Messinian

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System Series Stage Age (Ma)
Quaternary Pleistocene Gelasian younger
Neogene Pliocene Piacenzian 2.588–3.600
Zanclean 3.600–5.332
Miocene Messinian 5.332–7.246
Tortonian 7.246–11.608
Serravallian 11.608–13.65
Langhian 13.65–15.97
Burdigalian 15.97–20.43
Aquitanian 20.43–23.03
Paleogene Oligocene Chattian older
Subdivision of the Neogene Period
according to the IUGS, as of July 2009.

The Messinian is in the geologic timescale the last age or uppermost stage of the Miocene. It spans the time between 7.246 ± 0.005 Ma and 5.332 ± 0.005 Ma (million years ago). It follows the Tortonian and is followed by the Zanclean, the first age of the Pliocene.

The Messinian overlaps the Turolian European Land Mammal Mega Zone (more precise MN 12 and 13) and the Pontian Central European Paratethys stage. It also overlaps the late Huayquerian and early Montehermosan South American Land Mammal Ages, and falls inside the more extensive Hemphillian North American Land Mammal Age.

During the Messinian, around 6 million years ago, the Messinian salinity crisis took place, which brought about repeated desiccations of the Mediterranean Sea.

Definition[edit]

Messinian gypsum and clay deposits in the Sorbas basin near Sorbas, southern Spain. Evaporite deposits of Messinian age are common throughout the Mediterranean.

The Messinian was introduced by Swiss stratigrapher Karl Mayer-Eymar in 1867. Its name comes from the Italian city of Messina on Sicily, where the Messinian evaporite deposit is of the same age.

The base of the Messinian is at the first appearance of the planktonic foram species Globorotalia conomiozea and is stratigraphically in the middle of magnetic chronozone C3Br.1r. The GSSP for the Messinian is located in a section at Oued Akrech, near the Moroccan capital Rabat.[1]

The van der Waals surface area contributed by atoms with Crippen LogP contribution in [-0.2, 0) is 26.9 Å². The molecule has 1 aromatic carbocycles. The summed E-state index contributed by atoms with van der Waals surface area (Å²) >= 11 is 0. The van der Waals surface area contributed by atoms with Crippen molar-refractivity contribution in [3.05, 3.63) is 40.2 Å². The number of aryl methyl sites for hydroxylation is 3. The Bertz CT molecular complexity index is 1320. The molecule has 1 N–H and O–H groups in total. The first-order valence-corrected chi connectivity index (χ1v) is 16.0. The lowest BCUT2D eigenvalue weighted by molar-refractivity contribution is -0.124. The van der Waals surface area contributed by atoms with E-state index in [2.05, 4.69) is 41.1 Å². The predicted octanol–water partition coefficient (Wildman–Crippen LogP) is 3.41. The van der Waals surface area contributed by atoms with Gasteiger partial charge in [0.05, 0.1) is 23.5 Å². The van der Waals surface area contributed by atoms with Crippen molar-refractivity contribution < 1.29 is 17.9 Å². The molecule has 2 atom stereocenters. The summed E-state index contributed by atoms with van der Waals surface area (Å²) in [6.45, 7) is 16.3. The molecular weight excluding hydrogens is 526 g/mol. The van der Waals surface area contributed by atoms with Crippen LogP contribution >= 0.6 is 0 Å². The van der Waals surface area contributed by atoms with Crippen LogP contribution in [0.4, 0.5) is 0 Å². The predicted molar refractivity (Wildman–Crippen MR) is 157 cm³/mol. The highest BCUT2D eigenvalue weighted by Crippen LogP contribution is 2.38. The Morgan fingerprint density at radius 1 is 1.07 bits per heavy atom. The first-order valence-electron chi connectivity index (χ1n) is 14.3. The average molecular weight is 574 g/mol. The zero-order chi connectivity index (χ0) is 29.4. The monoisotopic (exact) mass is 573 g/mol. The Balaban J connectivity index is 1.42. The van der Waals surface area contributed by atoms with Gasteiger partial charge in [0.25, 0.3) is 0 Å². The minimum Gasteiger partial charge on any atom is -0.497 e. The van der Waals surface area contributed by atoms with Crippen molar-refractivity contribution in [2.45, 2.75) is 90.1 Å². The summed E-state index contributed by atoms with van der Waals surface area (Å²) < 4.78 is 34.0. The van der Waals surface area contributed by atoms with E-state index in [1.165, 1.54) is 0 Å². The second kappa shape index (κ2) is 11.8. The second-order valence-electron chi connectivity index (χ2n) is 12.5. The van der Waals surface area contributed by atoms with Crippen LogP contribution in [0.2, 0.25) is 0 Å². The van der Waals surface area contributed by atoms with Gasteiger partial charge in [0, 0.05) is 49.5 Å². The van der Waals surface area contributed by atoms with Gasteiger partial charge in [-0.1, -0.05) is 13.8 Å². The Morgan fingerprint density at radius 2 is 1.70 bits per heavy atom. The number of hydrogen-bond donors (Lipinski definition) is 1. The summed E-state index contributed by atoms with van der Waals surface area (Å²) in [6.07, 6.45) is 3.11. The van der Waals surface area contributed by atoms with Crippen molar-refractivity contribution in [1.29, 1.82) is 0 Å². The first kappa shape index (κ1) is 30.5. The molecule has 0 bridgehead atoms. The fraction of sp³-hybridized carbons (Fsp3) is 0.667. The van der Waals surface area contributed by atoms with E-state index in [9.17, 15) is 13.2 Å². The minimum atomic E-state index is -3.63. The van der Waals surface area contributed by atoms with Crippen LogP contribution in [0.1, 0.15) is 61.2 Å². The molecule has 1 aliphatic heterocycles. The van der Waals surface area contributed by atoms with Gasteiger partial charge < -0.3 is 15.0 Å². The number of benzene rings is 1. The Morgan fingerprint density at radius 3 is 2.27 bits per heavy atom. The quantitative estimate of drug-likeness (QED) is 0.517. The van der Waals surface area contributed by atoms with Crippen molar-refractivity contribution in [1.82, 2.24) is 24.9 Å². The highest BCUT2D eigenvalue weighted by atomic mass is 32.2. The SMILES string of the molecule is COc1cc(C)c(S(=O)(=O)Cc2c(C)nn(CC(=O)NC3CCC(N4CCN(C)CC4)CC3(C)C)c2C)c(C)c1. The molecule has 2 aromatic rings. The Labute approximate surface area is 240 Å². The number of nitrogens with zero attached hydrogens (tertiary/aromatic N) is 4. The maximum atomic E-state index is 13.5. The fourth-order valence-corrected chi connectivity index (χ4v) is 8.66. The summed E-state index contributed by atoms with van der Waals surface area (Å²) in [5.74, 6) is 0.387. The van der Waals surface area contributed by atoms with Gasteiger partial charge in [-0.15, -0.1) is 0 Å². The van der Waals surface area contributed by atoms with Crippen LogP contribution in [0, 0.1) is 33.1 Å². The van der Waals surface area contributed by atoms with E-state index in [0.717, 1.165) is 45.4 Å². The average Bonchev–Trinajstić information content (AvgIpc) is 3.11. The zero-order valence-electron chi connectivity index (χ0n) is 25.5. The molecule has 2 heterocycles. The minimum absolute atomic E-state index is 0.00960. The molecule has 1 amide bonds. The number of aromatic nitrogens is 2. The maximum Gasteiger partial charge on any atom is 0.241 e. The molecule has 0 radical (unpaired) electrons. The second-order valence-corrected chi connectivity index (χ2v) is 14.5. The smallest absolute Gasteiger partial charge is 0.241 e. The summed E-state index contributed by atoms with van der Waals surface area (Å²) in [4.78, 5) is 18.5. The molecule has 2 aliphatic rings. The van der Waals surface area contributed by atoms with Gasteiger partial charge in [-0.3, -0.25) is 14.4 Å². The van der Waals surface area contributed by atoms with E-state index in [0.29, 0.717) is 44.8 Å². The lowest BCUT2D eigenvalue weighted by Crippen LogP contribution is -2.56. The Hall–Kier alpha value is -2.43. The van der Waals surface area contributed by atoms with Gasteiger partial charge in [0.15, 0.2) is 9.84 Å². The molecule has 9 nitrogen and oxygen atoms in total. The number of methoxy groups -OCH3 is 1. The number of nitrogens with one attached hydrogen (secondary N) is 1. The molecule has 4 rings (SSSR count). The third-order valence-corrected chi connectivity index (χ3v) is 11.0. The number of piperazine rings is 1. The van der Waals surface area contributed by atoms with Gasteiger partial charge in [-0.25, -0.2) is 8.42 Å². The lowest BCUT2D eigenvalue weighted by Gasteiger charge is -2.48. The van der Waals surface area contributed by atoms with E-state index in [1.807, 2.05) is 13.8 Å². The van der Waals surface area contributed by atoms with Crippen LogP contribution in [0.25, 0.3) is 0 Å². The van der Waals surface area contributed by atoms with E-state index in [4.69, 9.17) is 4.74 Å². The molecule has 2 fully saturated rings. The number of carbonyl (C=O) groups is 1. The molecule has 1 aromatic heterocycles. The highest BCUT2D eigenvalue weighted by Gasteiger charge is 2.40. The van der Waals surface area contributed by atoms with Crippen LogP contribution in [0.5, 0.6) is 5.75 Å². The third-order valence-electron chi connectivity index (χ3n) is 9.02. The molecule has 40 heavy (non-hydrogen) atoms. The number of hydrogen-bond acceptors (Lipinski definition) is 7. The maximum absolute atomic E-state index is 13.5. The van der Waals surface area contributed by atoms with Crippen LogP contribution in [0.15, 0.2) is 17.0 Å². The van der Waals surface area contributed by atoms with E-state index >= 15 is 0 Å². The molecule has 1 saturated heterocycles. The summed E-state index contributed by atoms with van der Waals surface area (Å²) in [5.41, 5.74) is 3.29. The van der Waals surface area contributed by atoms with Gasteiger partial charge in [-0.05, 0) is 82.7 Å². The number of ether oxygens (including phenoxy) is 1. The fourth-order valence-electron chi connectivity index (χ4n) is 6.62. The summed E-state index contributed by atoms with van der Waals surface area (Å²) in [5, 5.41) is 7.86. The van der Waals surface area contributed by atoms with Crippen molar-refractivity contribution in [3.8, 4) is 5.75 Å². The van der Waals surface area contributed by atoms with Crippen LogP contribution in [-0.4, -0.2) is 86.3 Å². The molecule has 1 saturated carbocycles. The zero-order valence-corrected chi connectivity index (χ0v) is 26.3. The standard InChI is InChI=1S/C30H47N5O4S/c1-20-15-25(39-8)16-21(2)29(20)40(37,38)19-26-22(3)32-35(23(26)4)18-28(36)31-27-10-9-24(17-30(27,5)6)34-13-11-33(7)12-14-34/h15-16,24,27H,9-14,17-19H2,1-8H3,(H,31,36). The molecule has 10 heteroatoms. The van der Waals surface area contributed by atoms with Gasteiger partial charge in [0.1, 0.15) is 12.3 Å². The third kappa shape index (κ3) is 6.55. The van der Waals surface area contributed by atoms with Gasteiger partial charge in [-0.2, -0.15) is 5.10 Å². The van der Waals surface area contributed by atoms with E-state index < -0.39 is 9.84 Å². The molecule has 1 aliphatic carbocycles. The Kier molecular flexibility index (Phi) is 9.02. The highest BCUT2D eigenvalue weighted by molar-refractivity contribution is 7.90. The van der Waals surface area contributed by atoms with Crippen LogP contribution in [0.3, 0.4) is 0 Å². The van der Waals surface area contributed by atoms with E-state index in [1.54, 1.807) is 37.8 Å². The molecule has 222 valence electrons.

The top of the Messinian (the base of the Zanclean stage and Pliocene series) lies with the top of magnetic chronozone Cr3 (about 100,000 years before the Thvera normal subchronozone C3n.4n). The top is also close to the extinction level of the calcareous nanoplankton species Triquetrorhabdulus rugosus (the base of biozone CN10b) and the first appearance of nanoplankton Ceratolithus acutus.

References[edit]

Notes[edit]

  1. ^ This GSSP was established by Hilgen et al. (2000)

Sources[edit]

  • Gradstein, F.M.; J.G. Ogg & A.G. Smith (2004). A Geologic Time Scale 2004. Cambridge University Press. 
  • Hilgen, F.J.; S. Iaccarino, W. Krijgsman, G. Villa, C.G. Langereis and W.J. Zachariasse (2000). The Global Boundary Stratotype Section and Point (GSSP) of the Messinian Stage (uppermost Miocene). pp. 172–178. 
  • Hsü, K.J. (1983). The Mediterranean Was a Desert. Princeton: Princeton University Press. 
  • Mayer-Eymar, Karl (1867). Catalogue systématique et descriptif des fossiles des terrains tertiaires qui se trouvent du Musée fédéral de Zürich (in French). Zürich. 

External links[edit]


Neogene Period
Miocene Pliocene
Aquitanian |Burdigalian
Langhian | Serravallian
Tortonian | Messinian
Zanclean | Piacenzian